Now, a laser therapy to change eye colour

Now, a laser therapy to change eye colour

Dr Gregg Homer, who claims that 20 seconds of laser light can remove pigment in brown eyes so they gradually turn blue, is now seeking funding to continue clinical trials of his pioneering research that may spell the end of coloured contact lenses.

Stroma Medical, which is set up to commercialise the new process, estimates it will take at least 18 months to finish the safety tests.

However, other eye experts cautioned that the process may cause sight problems if too much light is allowed to enter the pupil of the eye, the BBC reported.

Dr Homer’s process involves a computerised scanning system that takes a picture of the iris and works out which areas to treat.

The laser is then fired, using a proprietary pattern, hitting one spot of the iris at a time. When it has hit every spot it then starts again, repeating the process several times. However, the treatment only takes 20 seconds.

No danger
“The laser agitates the pigment on the surface of the iris,” said Dr Homer, chairman and chief scientific officer of Stroma Medical.

He said: “We use two frequencies that are absorbed by dark pigment, and it is fully absorbed so there is no danger of damage to the rest of the eye.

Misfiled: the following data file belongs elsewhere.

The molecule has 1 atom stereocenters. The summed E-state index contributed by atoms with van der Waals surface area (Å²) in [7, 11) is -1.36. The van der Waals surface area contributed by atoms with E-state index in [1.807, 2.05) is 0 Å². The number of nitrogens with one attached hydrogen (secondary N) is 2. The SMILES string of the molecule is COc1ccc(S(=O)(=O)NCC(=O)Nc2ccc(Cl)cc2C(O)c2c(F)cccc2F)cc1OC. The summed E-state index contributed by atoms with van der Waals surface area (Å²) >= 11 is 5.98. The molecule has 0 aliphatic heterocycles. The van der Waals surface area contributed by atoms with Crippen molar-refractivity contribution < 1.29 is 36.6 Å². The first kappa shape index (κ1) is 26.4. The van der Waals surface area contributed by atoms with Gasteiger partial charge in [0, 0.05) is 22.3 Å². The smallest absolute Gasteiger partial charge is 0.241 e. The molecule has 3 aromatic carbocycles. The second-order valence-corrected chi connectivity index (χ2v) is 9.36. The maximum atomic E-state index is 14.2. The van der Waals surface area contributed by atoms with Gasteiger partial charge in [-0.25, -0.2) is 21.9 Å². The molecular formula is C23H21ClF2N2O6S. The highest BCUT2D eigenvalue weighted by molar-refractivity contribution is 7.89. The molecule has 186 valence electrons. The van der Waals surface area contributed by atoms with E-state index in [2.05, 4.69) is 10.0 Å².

“It heats it up and changes the structure of the pigment cells. The body recognises they are damaged tissue and sends out a protein. This recruits another feature that is like little pac-men that digest the tissue at a molecular level.”

After the first week of treatment, the eye colour turns darker as the tissue changes its characteristics. Then the digestion process starts, and after a further one to three weeks the blueness appears. Meanwhile, other eye experts have expressed reservations.

“The pigment is there for a reason. If the pigment is lost you can get problems such as glare or double vision,” said Larry Benjamin, a consultant eye surgeon at Stoke Mandeville Hospital in the UK.

“Having no eye pigment would be like having a camera aperture with a transparent blade. You wouldn’t be able to control the light getting in.”

But Dr Homer said that he only removes the pigment from the eye’s surface. “This is only around one third to one half as thick as the pigment at the back of the iris and has no medical significance,” he said.

He also claimed patients would be less sensitive to light than those born with blue eyes. He reasoned that brown-eyed people have more pigment in the other areas of their eyeballs, and most of it will be left untouched.

“We run tests for 15 different safety examination procedures. We run the tests before and after the treatment, and the following day, and the following weeks, and the following months and the following three months,” he said. “Thus far we have no evidence of any injury.”